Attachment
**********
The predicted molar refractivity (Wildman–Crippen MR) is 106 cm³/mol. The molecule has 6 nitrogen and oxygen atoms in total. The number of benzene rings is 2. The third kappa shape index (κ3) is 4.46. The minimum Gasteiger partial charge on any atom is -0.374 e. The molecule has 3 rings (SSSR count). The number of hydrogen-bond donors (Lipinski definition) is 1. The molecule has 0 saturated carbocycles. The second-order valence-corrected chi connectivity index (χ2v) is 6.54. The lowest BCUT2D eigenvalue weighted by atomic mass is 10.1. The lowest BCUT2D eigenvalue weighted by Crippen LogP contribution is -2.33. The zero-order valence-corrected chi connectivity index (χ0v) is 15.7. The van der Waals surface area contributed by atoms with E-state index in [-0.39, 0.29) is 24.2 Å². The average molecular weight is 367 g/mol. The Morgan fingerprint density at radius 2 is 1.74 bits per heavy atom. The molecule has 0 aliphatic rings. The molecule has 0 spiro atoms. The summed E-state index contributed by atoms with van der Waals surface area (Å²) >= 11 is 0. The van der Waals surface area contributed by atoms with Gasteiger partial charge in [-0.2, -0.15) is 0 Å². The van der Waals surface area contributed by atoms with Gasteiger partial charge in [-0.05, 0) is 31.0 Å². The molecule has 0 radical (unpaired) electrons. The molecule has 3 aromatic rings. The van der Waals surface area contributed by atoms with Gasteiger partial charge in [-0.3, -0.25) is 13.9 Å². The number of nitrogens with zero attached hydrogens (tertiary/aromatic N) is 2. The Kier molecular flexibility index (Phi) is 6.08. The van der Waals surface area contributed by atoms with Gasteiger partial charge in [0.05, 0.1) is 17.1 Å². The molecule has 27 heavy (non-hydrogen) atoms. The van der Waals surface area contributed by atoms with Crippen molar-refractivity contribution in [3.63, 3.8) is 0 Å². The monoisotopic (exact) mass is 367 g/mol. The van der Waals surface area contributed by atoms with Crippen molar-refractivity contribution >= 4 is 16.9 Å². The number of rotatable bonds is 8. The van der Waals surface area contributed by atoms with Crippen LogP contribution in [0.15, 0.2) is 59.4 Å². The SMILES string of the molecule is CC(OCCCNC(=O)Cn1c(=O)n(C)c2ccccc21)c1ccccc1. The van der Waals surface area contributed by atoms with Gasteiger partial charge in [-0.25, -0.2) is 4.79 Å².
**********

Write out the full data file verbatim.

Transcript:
The predicted molar refractivity (Wildman–Crippen MR) is 106 cm³/mol. The molecule has 6 nitrogen and oxygen atoms in total. The number of benzene rings is 2. The third kappa shape index (κ3) is 4.46. The minimum Gasteiger partial charge on any atom is -0.374 e. The molecule has 3 rings (SSSR count). The number of hydrogen-bond donors (Lipinski definition) is 1. The molecule has 0 saturated carbocycles. The second-order valence-corrected chi connectivity index (χ2v) is 6.54. The lowest BCUT2D eigenvalue weighted by atomic mass is 10.1. The lowest BCUT2D eigenvalue weighted by Crippen LogP contribution is -2.33. The zero-order valence-corrected chi connectivity index (χ0v) is 15.7. The van der Waals surface area contributed by atoms with E-state index in [-0.39, 0.29) is 24.2 Å². The average molecular weight is 367 g/mol. The Morgan fingerprint density at radius 2 is 1.74 bits per heavy atom. The molecule has 0 aliphatic rings. The molecule has 0 spiro atoms. The summed E-state index contributed by atoms with van der Waals surface area (Å²) >= 11 is 0. The van der Waals surface area contributed by atoms with Gasteiger partial charge in [-0.2, -0.15) is 0 Å². The van der Waals surface area contributed by atoms with Gasteiger partial charge in [-0.05, 0) is 31.0 Å². The molecule has 0 radical (unpaired) electrons. The molecule has 3 aromatic rings. The van der Waals surface area contributed by atoms with Gasteiger partial charge in [-0.3, -0.25) is 13.9 Å². The number of nitrogens with zero attached hydrogens (tertiary/aromatic N) is 2. The Kier molecular flexibility index (Phi) is 6.08. The van der Waals surface area contributed by atoms with Gasteiger partial charge in [0.05, 0.1) is 17.1 Å². The molecule has 27 heavy (non-hydrogen) atoms. The van der Waals surface area contributed by atoms with Crippen molar-refractivity contribution in [3.63, 3.8) is 0 Å². The monoisotopic (exact) mass is 367 g/mol. The van der Waals surface area contributed by atoms with Crippen molar-refractivity contribution >= 4 is 16.9 Å². The number of rotatable bonds is 8. The van der Waals surface area contributed by atoms with Crippen LogP contribution in [0.15, 0.2) is 59.4 Å². The SMILES string of the molecule is CC(OCCCNC(=O)Cn1c(=O)n(C)c2ccccc21)c1ccccc1. The van der Waals surface area contributed by atoms with Gasteiger partial charge in [-0.25, -0.2) is 4.79 Å².